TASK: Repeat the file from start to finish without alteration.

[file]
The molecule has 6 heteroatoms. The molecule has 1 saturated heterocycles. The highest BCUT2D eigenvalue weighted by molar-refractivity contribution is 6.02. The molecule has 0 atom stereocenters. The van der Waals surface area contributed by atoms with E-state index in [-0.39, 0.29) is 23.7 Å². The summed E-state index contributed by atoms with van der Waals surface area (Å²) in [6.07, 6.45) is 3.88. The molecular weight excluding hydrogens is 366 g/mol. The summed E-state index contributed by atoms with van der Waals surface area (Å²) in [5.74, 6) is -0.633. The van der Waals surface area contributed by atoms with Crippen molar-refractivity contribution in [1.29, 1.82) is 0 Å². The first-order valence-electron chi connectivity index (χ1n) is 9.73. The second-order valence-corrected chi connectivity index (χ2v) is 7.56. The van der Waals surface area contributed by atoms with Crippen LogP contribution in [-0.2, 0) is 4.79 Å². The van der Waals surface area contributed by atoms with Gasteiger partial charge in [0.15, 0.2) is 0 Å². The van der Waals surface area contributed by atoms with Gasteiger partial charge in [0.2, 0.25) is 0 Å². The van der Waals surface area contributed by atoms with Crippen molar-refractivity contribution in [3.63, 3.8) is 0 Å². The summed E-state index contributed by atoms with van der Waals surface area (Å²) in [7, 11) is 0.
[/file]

The molecule has 6 heteroatoms. The molecule has 1 saturated heterocycles. The highest BCUT2D eigenvalue weighted by molar-refractivity contribution is 6.02. The molecule has 0 atom stereocenters. The van der Waals surface area contributed by atoms with E-state index in [-0.39, 0.29) is 23.7 Å². The summed E-state index contributed by atoms with van der Waals surface area (Å²) in [6.07, 6.45) is 3.88. The molecular weight excluding hydrogens is 366 g/mol. The summed E-state index contributed by atoms with van der Waals surface area (Å²) in [5.74, 6) is -0.633. The van der Waals surface area contributed by atoms with Crippen molar-refractivity contribution in [1.29, 1.82) is 0 Å². The first-order valence-electron chi connectivity index (χ1n) is 9.73. The second-order valence-corrected chi connectivity index (χ2v) is 7.56. The van der Waals surface area contributed by atoms with Crippen LogP contribution in [-0.2, 0) is 4.79 Å². The van der Waals surface area contributed by atoms with Gasteiger partial charge in [0.15, 0.2) is 0 Å². The van der Waals surface area contributed by atoms with Gasteiger partial charge in [0.2, 0.25) is 0 Å². The van der Waals surface area contributed by atoms with Crippen molar-refractivity contribution in [3.63, 3.8) is 0 Å². The summed E-state index contributed by atoms with van der Waals surface area (Å²) in [7, 11) is 0.